February 17, 2017

Best of Blogs for Week of February 17th

Every Friday afternoon I share some of the more interesting or notable posts that I have seen in the personal finance blogs and other sources for the past week

DQYDJ tells us the What is the Median Income Per State and Who are the One Percent?


What Caused Changes in Labor Force Participation 2007-2016

The below information and the graphic are a direct copy/paste off of the Federal Reserve of Atlanta page

The following factors put downward pressure on the labor force participation rate between 2007 and 2016.

Aging of the population: The aging of the population has had a significant effect on the LFP rate. Without the shifting distribution of the population towards older individuals since 2007, the overall labor force participation rate in Q4 2016 would have been 2.1 percentage points higher.
Rising education: Education has become increasingly important in the last couple of decades. Young people are devoting more of their time to schooling instead of the labor market, and older individuals are more likely to return to school to move forward in their careers than in the past. The recession likely amplified these trends as it allowed youth to delay entry into the job market and gave others an opportunity to retool. Rising school attendance explains about 0.9 percentage points of the overall decline between 2007 and 2016.
Health problems: The percent of the population who say they are too sick or disabled to work has been rising for some time, and the rise has been occurring even among young and prime-age individuals. Holding the age distribution of the population fixed at 2007 shares, the increase has contributed 0.6 percentage points to the overall decline in labor force participation.
Shadow labor force: The percent of the population on the margin of the labor force who say they want a job but for some reason are not actively looking for work rose during the recession across all age groups. The contribution of this factor has shrunk over the last couple of years, but still accounts for about 0.4 points of the overall decline between 2007 and 2016.

The following factors put upward pressure on the labor force participation rate between 2007 and 2016:

Retirement: A significant factor that has worked against declining participation is that a larger share of older Americans are staying in the labor force than in the past. All else being equal, if those people older than 60 were just as likely to retire in 2016 as they were in 2007, the labor force participation rate would now be about 0.90 percentage point lower.
Family responsibilities: The share of the population who chose not to participate in the labor market because they were taking care of their family declined during the Great Recession—especially among women. This pushed the labor force participation rate of women about 0.55 percentage points higher than it would have been between 2007 and 2010, but this effect has largely dissipated.


February 14, 2017

Ebates 14% Promotional Cash back Rate Today

For St. Valentienes day today Ebates has 14% cashback promotion for many stores.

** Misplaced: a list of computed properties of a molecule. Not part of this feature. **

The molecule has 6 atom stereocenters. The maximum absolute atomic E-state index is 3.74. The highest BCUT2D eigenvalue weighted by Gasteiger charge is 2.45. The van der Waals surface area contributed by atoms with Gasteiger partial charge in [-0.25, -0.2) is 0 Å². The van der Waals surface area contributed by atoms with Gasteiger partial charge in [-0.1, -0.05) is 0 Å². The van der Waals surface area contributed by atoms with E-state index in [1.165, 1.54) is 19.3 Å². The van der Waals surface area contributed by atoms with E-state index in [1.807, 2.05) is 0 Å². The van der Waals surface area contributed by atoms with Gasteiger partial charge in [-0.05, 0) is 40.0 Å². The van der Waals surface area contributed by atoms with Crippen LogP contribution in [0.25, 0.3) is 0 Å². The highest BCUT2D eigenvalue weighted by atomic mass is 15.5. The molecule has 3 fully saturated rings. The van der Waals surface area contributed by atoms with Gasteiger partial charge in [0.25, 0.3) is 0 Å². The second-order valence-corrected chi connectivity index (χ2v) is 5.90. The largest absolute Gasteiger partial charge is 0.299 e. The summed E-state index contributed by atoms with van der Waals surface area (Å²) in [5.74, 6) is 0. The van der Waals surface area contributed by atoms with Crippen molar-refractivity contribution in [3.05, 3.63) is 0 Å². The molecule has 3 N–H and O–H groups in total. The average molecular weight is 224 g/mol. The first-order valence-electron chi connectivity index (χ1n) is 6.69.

There are 175 merchants on the list with the 14% cashback rate today.

Some notables : 

J. Crew
Dick's Sporting Goods
Rite Aid

Standard Ebates blurb: To get cash back from Ebates you need to be signed up with Ebates.  Then simply go to Ebates to get the referral to the store before you do your shopping.  I also get a referral bonus if you use my links to sign up with Ebates.   

--This article does contain referral links which will hopefully pay this site a big commission for purchases made at the sites.

February 9, 2017

Bank CD Interest Rates vs Inflation

Around eight or so years ago I distinctly remember getting paid 4% interest on our simple savings account with Washington Mutual bank.   That was a promotional deal of some sort if I recall right but I didn't have to do anything special to get it.    Now it seems like that kind of interest rate on savings is something of the distant past.     I think we're getting 0.000001% from our bank right now.   Or more or less close to it.   1 cent a month.    With the interest rates we've got right now your savings are not keeping up with inflation.    But is this the norm?     I remember that 4% interest rate not long ago and that should have been able to keep up with inflation.

I couldn't find good history of interest rates for CDs or savings specifically.   But I did find Federal Reserve H.15 tables for interest rates on 3 month commercial paper.  
I got the inflation figures off the BLS site.

For both I'm representing the annual averages of the interest rate and the inflation rate.

Here's a chart showing the interest rate versus inflation for 1997 to 2016:

(click for full size)

You can see there that the rates paid by banks were quite a bit higher in the not too distant past.

For about the past 10 years we've had interest rates that are pretty low and don't keep up for inflation.   But if you look back to the previous 10 years from 1997 to 2006 the opposite was true for many of those years.  

Overall for the 20 year period the annual interest rate averaged 2.4% and the inflation rate averaged 2.2%.


Blog Widget by LinkWithin